It takes mentors to make men


For the last few years I’ve been working on a book related to violence and the martial arts. Many of the pieces I publish here, like the last one Appropriate Response Training – and Dads, are small excerpts from that work. So too is this one. The over all message is simple, anyone whose really studied the subject, and hasn’t concluded that issues related to maturity sit at the heart of most problematic violence, hasn’t understood the data.

The whole book is set to be finished at the end of this year.

It takes mentors to make men.

61 years ago, in 1954, Adlai Stevenson, the former of Governor of Illinois, gave a graduation speech at his Alma Mater, Princeton. To quote:

What a man knows at fifty that he did not know at twenty is, for the most part, incommunicable. The laws, the aphorisms, the generalizations, the universal truths, the parables and the old saws — all of the observations about life which can be communicated handily in ready, verbal packages — are as well-known to a man at twenty who has been attentive as to a man at fifty. He has been told them all, he has read them all, and he has probably repeated them all before he graduates from college; but he has not lived them all.

What he knows at fifty that he did not know at twenty boils down to something like this:

The knowledge he has acquired with age is not the knowledge of formulas, or forms of words, but of people, places, actions — a knowledge not gained by words but by touch, sight, sound, victories, failures, sleeplessness, devotion, love.”

The knowledge Stevenson was referencing, the sum of which cannot be condensed into any handbook, aphorism, or algorithm, is something that is passed down at an individual level from the older generation. It requires fathers and mentors. It requires time. And human beings hunger for it.

It isn’t just young people who need advisors, structure, and guidance. Endless cycles of cultural experimentation have proven that all social primates, including human beings, need the advice and direction that more mature mentors can provide. It is not an accident that so many of the middle class kids who moved away from their more conservative parents in past decades, gravitated so easily towards autocratic and controlling “gurus” – even the noticeably sleazy ones, like the late biological terrorist and “enlightened” New Age Guru, Bhagvan Shri Rashnesh; whose works, published under the dippy pen name of “Osho”, can still be reliably purchased everywhere banal tripe is pedaled to the soft and credulous.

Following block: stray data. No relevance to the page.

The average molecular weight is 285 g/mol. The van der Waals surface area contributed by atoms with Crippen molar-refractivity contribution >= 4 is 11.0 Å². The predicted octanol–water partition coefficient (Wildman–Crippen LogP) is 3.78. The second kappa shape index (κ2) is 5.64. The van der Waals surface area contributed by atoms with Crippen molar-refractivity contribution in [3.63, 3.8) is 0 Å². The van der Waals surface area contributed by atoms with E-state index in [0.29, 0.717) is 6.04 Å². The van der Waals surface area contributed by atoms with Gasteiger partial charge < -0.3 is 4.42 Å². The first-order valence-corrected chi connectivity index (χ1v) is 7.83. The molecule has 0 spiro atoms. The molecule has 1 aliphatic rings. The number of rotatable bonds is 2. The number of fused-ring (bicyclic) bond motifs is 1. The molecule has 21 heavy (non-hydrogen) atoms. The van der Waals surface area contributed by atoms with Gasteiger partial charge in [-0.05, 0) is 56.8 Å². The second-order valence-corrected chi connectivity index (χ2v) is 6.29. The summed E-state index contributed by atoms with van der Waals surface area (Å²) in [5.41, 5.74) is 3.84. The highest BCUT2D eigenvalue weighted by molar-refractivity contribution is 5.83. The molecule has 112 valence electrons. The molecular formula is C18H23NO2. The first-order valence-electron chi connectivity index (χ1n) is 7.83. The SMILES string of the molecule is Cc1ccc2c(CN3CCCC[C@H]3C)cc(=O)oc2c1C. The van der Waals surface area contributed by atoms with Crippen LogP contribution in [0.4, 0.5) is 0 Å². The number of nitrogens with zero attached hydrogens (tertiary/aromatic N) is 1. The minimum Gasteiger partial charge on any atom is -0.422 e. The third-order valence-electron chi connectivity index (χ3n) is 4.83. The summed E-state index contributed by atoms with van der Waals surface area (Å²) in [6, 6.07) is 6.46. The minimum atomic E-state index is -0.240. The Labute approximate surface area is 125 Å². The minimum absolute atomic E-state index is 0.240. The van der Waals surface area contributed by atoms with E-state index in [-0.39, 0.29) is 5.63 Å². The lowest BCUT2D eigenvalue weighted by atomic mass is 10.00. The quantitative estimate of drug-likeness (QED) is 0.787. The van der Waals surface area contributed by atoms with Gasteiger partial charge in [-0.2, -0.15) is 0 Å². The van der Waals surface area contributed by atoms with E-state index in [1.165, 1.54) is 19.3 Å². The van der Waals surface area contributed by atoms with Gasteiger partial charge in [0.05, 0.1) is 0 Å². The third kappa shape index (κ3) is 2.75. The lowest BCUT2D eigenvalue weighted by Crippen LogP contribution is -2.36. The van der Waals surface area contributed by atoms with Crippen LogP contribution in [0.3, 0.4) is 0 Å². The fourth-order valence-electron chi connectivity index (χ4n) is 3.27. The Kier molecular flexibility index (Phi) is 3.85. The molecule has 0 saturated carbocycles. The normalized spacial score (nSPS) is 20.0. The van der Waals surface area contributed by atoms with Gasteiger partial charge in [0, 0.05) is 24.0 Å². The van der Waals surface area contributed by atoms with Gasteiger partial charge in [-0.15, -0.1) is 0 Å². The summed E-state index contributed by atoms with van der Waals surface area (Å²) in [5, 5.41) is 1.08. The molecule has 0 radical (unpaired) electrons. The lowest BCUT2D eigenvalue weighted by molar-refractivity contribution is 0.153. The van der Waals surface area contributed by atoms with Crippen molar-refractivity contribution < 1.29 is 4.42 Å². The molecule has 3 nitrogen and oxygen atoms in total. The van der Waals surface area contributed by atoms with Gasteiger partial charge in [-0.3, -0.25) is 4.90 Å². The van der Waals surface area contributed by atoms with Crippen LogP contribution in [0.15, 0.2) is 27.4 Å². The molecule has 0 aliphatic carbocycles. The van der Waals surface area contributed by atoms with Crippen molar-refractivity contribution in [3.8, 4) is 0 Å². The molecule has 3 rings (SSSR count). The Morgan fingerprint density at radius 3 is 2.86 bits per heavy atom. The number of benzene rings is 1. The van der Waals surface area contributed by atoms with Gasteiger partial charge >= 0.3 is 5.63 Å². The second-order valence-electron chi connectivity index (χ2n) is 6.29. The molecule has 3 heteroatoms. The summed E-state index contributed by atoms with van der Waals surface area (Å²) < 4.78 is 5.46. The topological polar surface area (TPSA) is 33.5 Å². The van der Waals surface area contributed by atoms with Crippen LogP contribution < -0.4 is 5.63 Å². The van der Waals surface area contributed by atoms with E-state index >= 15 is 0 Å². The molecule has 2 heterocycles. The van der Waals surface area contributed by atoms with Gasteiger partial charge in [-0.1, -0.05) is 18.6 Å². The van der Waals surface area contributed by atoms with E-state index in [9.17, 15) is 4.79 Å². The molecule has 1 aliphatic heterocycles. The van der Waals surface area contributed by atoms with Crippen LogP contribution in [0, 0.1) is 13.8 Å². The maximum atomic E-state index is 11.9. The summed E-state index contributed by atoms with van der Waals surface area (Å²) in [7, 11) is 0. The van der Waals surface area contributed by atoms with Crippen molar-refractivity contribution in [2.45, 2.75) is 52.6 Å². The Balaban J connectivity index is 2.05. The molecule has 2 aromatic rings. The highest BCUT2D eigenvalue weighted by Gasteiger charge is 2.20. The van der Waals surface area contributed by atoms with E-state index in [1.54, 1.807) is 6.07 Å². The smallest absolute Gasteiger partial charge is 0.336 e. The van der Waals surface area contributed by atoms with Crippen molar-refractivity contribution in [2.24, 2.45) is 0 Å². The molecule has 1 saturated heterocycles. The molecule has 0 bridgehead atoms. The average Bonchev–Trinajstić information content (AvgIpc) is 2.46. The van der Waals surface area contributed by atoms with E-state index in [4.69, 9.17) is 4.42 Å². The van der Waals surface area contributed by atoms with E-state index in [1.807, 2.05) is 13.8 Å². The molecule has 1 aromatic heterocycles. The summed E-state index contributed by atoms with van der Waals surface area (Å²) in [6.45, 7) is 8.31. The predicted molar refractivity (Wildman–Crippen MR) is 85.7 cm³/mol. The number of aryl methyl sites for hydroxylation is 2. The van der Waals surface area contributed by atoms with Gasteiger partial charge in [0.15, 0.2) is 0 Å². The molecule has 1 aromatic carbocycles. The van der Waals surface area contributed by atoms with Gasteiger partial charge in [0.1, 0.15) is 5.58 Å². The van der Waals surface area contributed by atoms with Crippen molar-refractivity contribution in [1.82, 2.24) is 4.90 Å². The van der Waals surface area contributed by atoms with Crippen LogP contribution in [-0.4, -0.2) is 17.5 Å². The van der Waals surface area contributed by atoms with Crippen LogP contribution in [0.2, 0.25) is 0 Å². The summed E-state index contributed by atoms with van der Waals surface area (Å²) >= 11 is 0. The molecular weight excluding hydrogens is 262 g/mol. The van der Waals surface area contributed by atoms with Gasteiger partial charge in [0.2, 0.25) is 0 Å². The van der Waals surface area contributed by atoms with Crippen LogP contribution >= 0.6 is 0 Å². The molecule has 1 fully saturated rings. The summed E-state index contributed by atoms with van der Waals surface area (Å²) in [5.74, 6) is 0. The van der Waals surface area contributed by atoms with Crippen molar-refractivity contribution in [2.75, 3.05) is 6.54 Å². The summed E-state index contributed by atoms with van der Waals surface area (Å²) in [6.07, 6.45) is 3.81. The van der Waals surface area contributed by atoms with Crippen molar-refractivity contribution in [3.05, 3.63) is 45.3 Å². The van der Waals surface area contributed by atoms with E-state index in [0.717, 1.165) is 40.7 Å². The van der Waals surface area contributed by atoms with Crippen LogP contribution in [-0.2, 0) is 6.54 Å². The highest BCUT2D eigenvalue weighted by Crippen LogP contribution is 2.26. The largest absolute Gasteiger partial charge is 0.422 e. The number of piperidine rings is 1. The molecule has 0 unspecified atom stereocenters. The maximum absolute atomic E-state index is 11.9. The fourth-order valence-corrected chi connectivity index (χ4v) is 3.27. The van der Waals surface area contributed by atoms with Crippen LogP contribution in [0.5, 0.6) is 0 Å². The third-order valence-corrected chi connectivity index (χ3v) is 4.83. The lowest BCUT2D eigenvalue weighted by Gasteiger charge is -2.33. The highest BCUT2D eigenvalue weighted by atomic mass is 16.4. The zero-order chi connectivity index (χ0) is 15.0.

The very human need we social primates have for a societal framework wasn’t overcome, it was just replaced; and the consequences were deleterious. Yuppies born of privilege make easy prey for the typical sociopathic predators who thrive off the exploitation of the vulnerable. Just as the fatherless children in the ghettos do for the costume jeweled con artists who market themselves as “OG’s”. It may be a very different demographic, but it is the very same problem.

When animals become frightened they try and make themselves appear larger. Cats and dogs will expand their fur, bare their teeth, and arch their backs. Bears will stand upright, arms wide open, gesturing in large, expansive motions.

In the human animal, where do we see these same mannerisms expressed?

Where is someone small, trying to look large?

Where is the gait far too dramatic?

Where are the clothes far too big?

Where are the gestures far too theatrical?

Where is the attention seeking far too obvious?

Where we find that, we find fear.

Fear born from a lack of status. Fear reflected in the tacky way it is, despite the fact that it betrays a lack of dignity and power within human society, because the youth has yet to learn better. What we are viewing is immaturity.

The raising of mature men requires fathers. Where fathers are absent, it is mentors who make men.

Understanding what words like respect mean in the real world requires living examples that hold influence in the lives of boys. Values need to be taught. And while I greatly admire and deeply respect the teachers, social workers, and police officers, who work daily within communities with high out of wedlock birthrates in an effort to make the lives of the residents better, they cannot replace fathers, mothers, and loving relatives who take interest in, and sacrifice for, these kids. When 20% of the parents in a given school show up on parent teacher night, the teachers, no matter how smart, strong, and kind, cannot fill the gap that’s being made evident by the parent’s absence.

Public policies that weaken the family unit, public rhetoric that demeans the importance of the family unit, and economic incentives that decrease the value of the family unit, should be scrutinized, scorned, and ultimately, abandoned.

A strong community requires strong families.

A safe community requires strong fathers.

And a healthy population requires recognition of the dignity and duty inherent in being a parent – or – a mature mentor.